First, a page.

Fallopia japonicus x bohemica
Bohemian knotweed (Fallopia japonicus x bohemica) is a hybrid of Japanese knotweed (Fallopia japonica) and Giant knotweed (Fallopia sachalinensis). Its features are intermediate between those of the parent species.
The leaves are larger than Japanese knotweed but smaller than Giant knotweed (up to 23cm long). Leaves can vary in shape from square-ended to heart-shaped and both variations can appear on the same plant. Bohemian knotweed does not grow as tall as Giant knotweed but, like all knotweeds, it forms dense stands that exclude other plant species and reduce biodiversity.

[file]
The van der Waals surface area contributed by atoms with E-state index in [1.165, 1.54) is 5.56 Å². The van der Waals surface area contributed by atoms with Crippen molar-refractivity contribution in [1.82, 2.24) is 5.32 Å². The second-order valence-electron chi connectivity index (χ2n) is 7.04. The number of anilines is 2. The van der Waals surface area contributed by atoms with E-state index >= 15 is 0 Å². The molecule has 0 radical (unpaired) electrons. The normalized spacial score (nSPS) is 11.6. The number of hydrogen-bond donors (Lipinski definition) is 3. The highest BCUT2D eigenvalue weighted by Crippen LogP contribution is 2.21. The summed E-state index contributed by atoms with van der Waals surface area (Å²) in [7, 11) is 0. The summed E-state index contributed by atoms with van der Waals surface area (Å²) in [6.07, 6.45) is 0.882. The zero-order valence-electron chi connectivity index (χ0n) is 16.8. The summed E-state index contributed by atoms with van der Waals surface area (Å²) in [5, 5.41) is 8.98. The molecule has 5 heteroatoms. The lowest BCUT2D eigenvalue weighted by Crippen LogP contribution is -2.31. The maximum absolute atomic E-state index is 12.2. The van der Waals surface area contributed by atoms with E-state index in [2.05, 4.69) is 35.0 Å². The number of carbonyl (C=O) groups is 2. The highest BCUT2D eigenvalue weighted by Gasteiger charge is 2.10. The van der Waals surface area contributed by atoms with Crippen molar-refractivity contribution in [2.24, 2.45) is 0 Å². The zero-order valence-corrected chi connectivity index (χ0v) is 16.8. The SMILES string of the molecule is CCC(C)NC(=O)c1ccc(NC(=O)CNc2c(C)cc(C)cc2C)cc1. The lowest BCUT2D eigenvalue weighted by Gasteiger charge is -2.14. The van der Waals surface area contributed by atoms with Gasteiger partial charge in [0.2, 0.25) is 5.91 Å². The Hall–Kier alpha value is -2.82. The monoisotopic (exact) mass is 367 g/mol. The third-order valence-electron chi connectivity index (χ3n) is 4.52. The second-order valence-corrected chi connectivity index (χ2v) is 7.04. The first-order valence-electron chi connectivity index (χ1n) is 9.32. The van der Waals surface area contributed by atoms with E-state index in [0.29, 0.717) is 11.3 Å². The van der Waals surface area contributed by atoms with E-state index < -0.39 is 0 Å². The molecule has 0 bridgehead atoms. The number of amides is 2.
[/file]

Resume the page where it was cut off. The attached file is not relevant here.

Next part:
Unlike the parental Japanese knotweed, Bohemian knotweed produces viable seeds in the UK and Ireland. This increases its invasive potential. It can also spread from cuttings and fragments. Knotweeds prefer moist, damp soil with lots of sunshine but will also tolerate most environmental conditions. They can often be found in waste ground and along river banks.
Much Bohemian knotweed in Ireland and the UK may well be mis-identified as Japanese knotweed and it is considered to be quite widely distributed in Ireland.
Distribution of Bohemian knotweed
Data from Biodiversity Maps held by the National Biodiversity Data Centre www.biodiversityireland.ie 2011